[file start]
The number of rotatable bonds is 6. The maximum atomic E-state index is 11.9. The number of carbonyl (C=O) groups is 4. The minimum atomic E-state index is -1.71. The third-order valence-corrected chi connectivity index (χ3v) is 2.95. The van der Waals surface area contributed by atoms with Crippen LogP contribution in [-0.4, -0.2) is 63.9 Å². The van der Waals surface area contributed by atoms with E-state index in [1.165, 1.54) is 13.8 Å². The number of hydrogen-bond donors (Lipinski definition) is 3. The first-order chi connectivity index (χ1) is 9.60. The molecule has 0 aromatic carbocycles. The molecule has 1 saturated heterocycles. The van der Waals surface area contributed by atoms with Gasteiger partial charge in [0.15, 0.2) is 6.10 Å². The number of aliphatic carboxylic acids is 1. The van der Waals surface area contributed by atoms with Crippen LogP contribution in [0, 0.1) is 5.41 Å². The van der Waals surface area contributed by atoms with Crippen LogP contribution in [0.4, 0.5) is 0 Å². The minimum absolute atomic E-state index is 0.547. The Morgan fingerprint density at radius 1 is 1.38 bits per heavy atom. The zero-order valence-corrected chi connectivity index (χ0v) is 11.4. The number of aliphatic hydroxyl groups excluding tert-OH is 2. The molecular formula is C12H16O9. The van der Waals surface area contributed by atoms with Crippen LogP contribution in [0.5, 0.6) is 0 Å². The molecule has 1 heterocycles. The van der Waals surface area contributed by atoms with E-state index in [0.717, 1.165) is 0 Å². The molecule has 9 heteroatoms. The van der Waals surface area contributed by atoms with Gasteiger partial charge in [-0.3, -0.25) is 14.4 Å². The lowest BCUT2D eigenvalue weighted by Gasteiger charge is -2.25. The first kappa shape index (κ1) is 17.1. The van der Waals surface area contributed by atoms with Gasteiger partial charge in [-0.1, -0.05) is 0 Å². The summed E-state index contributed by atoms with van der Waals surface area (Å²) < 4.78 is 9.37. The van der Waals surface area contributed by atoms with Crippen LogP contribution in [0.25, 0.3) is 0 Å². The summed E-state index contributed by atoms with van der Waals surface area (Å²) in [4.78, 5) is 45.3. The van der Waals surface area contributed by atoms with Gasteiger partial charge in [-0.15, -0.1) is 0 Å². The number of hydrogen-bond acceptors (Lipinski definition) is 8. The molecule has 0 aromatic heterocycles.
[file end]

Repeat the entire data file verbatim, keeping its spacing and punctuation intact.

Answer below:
The number of rotatable bonds is 6. The maximum atomic E-state index is 11.9. The number of carbonyl (C=O) groups is 4. The minimum atomic E-state index is -1.71. The third-order valence-corrected chi connectivity index (χ3v) is 2.95. The van der Waals surface area contributed by atoms with Crippen LogP contribution in [-0.4, -0.2) is 63.9 Å². The van der Waals surface area contributed by atoms with E-state index in [1.165, 1.54) is 13.8 Å². The number of hydrogen-bond donors (Lipinski definition) is 3. The first-order chi connectivity index (χ1) is 9.60. The molecule has 0 aromatic carbocycles. The molecule has 1 saturated heterocycles. The van der Waals surface area contributed by atoms with Gasteiger partial charge in [0.15, 0.2) is 6.10 Å². The number of aliphatic carboxylic acids is 1. The van der Waals surface area contributed by atoms with Crippen LogP contribution in [0, 0.1) is 5.41 Å². The van der Waals surface area contributed by atoms with Crippen LogP contribution in [0.4, 0.5) is 0 Å². The minimum absolute atomic E-state index is 0.547. The Morgan fingerprint density at radius 1 is 1.38 bits per heavy atom. The zero-order valence-corrected chi connectivity index (χ0v) is 11.4. The number of aliphatic hydroxyl groups excluding tert-OH is 2. The molecular formula is C12H16O9. The van der Waals surface area contributed by atoms with Crippen LogP contribution in [0.5, 0.6) is 0 Å². The molecule has 1 heterocycles. The van der Waals surface area contributed by atoms with E-state index in [0.717, 1.165) is 0 Å². The molecule has 9 heteroatoms. The van der Waals surface area contributed by atoms with Gasteiger partial charge in [-0.3, -0.25) is 14.4 Å². The lowest BCUT2D eigenvalue weighted by Gasteiger charge is -2.25. The first kappa shape index (κ1) is 17.1. The van der Waals surface area contributed by atoms with Gasteiger partial charge in [-0.1, -0.05) is 0 Å². The summed E-state index contributed by atoms with van der Waals surface area (Å²) < 4.78 is 9.37. The van der Waals surface area contributed by atoms with Crippen LogP contribution in [0.25, 0.3) is 0 Å². The summed E-state index contributed by atoms with van der Waals surface area (Å²) in [4.78, 5) is 45.3. The van der Waals surface area contributed by atoms with Gasteiger partial charge in [-0.15, -0.1) is 0 Å². The number of hydrogen-bond acceptors (Lipinski definition) is 8. The molecule has 0 aromatic heterocycles.